What language are we in?

I recently started studying Talmud every week with a new chevruta. It's something I've wanted to do for ages and I found an amazing chevruta to do it with and we've been having so much fun. One of the things that we often find ourselves asking as we're studying is “What language is this bit of text in?”

When you're trying to figure out how a word is pronounced and what the conjugation is and the tense and the mood, the language matters a lot. If you're studying the mishna, it's probably rabbinic Hebrew. If you're studying gemara, it's probably Aramaic or Rabbinic Hebrew or Biblical Hebrew however it's not out of the possibility that you could have a Greek loan word thrown in. And if you're in a Rashi commentary, the language is probably Hebrew, but a later Hebrew than rabbinic Hebrew, unless he's quoting something, in which case it might be rabbinic Hebrew or it might be Aramaic. And occasionally when Rashi can't find the right word in Hebrew, he uses German or French written in Hebrew characters too.

And it strikes me that this has a lot of bearing to how we think about building software as part of a cross-functional team.

The many languages of business

When you're writing software, knowing what programming language you're in is helpful, but that's not what I'm talking about. What business mindset are we in? Are we talking product speak? Are we talking C-suite or business owner language? Are we talking sales? Are we talking engineering talk? Are we talking front end engineering or are we talking InfoSec or are we talking about devops?

This influences the literal words we use, whether or not folks understand our jargon and our abbreviations and our acronyms, and it also impacts how we speak and are understood.

I worked on a project where I had a very hard time communicating effectively with the stakeholders. One of the things that I learned was that they wanted optimistic certainty, and I wanted to provide transparent honesty. And so it wasn't helpful for them if I said, I think it will take three days, but there's A and B and C risks and I don't really know.

That didn't help them accomplish their goals and their work. What they wanted to know was, Do I need to communicate with customers that this project will be delayed or not?. Those are very different languages and it's very easy to misunderstand each other if you have such different context.

I think that there is tremendous value in stopping to ask ourselves what language is this conversation happening in?

It's not just one language for one conversation

One of the things that happens in the Talmud is that you switch languages very quickly. Sometimes, you'll have five words in Aramaic, and then you'll have four in biblical Hebrew because suddenly you're quoting the Torah, or you will have two words in Aramaic and then you'll have 10 in Rabbinic Hebrew because now you're quoting a mishna or a baraita.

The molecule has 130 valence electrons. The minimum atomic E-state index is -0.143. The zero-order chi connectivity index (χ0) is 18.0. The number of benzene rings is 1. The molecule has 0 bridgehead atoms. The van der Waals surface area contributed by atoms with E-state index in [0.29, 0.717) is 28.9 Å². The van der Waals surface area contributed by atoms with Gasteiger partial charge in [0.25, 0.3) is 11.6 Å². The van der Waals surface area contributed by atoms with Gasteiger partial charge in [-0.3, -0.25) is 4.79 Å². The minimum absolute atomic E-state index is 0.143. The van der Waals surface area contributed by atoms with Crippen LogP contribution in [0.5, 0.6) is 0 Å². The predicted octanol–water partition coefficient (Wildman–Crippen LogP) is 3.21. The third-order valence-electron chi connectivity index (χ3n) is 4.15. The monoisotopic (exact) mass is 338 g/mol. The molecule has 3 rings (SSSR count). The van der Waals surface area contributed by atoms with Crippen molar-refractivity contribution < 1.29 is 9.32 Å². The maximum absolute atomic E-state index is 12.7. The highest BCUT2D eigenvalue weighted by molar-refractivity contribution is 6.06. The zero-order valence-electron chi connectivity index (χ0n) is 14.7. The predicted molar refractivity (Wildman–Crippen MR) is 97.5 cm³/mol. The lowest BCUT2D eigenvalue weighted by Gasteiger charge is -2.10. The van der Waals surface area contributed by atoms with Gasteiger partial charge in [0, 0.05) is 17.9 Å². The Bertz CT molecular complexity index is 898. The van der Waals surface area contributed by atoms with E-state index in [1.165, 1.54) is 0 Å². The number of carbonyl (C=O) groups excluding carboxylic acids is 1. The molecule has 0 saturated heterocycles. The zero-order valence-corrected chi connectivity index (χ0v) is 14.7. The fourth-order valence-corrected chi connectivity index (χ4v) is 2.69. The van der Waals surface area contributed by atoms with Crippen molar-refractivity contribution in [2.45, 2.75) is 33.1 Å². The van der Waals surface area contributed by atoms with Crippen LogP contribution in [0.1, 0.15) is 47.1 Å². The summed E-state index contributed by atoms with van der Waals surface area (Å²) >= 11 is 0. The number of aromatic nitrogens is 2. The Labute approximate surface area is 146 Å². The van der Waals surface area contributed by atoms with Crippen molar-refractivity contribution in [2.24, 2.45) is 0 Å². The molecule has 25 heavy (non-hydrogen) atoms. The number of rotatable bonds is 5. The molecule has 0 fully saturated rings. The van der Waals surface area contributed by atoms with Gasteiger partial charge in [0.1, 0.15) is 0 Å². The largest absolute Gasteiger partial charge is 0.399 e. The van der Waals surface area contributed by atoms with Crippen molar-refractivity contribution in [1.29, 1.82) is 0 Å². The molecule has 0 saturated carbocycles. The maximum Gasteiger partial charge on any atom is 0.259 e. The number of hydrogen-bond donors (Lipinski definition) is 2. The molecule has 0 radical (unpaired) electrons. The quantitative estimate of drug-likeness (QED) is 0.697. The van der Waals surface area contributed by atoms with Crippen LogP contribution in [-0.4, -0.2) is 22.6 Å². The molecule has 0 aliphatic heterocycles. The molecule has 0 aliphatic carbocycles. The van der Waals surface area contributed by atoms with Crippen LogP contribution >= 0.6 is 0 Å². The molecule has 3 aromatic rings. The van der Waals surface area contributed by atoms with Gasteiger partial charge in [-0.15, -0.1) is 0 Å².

I think that's true in business as well. What language we're speaking can change very quickly. Throughout a meeting, we might speak many different languages. An engineering leader might spend part of the meeting in leadership-updates speak, thinking about what she needs to tell the sales team and the CEO about the project timeline, and part of the meeting nerding out with the engineers on the gnarly techincal details. Or a conversation dives back and forth between a product view and an engineering view.

What language is this anyways?

When you are studying Talmud, there are certain clues as to the language you're in. The first is there are introductory words that a certain type of phrase is coming.

If you see שנומר, you are getting a biblical quote next. That's what's happening. Even so, you might be getting through something from Psalms or something from Genesis, and those are very different Hebrews, but you are getting something from Biblical Hebrew next. If you see Tanya rabbi so-and-so, there's a good chance that you have some Rabbinic Hebrew coming up, a quote from a mishna or baraita but it's not a guarantee. You might have something about the fact that they taught not a quote from them teaching.

Sometimes you don't have those clue. You have to rely on more subtle clues.

Other times, the clues are really obvious. If there's an absurd amount of אs, just what's even happening? Why are there so many אs? You're definitely in Aramaic. Biblical Hebrew doesn't do that. I once had a chevruta who said, it seems like the rabbis were inspired by the Greeks and how long their words were, so they just kept adding אs, and honestly, I buy it.

Sometimes it's really hard to tell; sometimes there is just not a clear answer and you're kind of left wondering. That's just real life.

But when we can name what language we're in, it gives us a lot more certainty about what we're doing and what's being communicated. And I think that that's true in building a good business, and shipping business value to customers as well. Naming what language we're in helps clarify communication.